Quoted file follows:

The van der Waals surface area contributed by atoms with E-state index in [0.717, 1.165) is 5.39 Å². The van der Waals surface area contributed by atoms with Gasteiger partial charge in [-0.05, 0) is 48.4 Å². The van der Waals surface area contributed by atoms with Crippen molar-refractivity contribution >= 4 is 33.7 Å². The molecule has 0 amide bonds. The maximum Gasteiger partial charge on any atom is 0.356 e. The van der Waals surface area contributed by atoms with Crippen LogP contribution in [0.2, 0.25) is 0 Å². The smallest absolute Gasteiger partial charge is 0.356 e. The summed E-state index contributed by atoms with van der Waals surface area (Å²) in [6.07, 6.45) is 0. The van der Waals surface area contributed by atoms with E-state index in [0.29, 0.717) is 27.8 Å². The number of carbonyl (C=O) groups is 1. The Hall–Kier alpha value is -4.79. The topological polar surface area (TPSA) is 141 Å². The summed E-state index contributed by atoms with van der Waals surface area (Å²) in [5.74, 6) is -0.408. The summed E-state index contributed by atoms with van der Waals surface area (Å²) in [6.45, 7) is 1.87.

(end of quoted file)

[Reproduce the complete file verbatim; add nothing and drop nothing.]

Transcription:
The van der Waals surface area contributed by atoms with E-state index in [0.717, 1.165) is 5.39 Å². The van der Waals surface area contributed by atoms with Gasteiger partial charge in [-0.05, 0) is 48.4 Å². The van der Waals surface area contributed by atoms with Crippen molar-refractivity contribution >= 4 is 33.7 Å². The molecule has 0 amide bonds. The maximum Gasteiger partial charge on any atom is 0.356 e. The van der Waals surface area contributed by atoms with Crippen LogP contribution in [0.2, 0.25) is 0 Å². The smallest absolute Gasteiger partial charge is 0.356 e. The summed E-state index contributed by atoms with van der Waals surface area (Å²) in [6.07, 6.45) is 0. The van der Waals surface area contributed by atoms with E-state index in [0.29, 0.717) is 27.8 Å². The number of carbonyl (C=O) groups is 1. The Hall–Kier alpha value is -4.79. The topological polar surface area (TPSA) is 141 Å². The summed E-state index contributed by atoms with van der Waals surface area (Å²) in [5.74, 6) is -0.408. The summed E-state index contributed by atoms with van der Waals surface area (Å²) in [6.45, 7) is 1.87.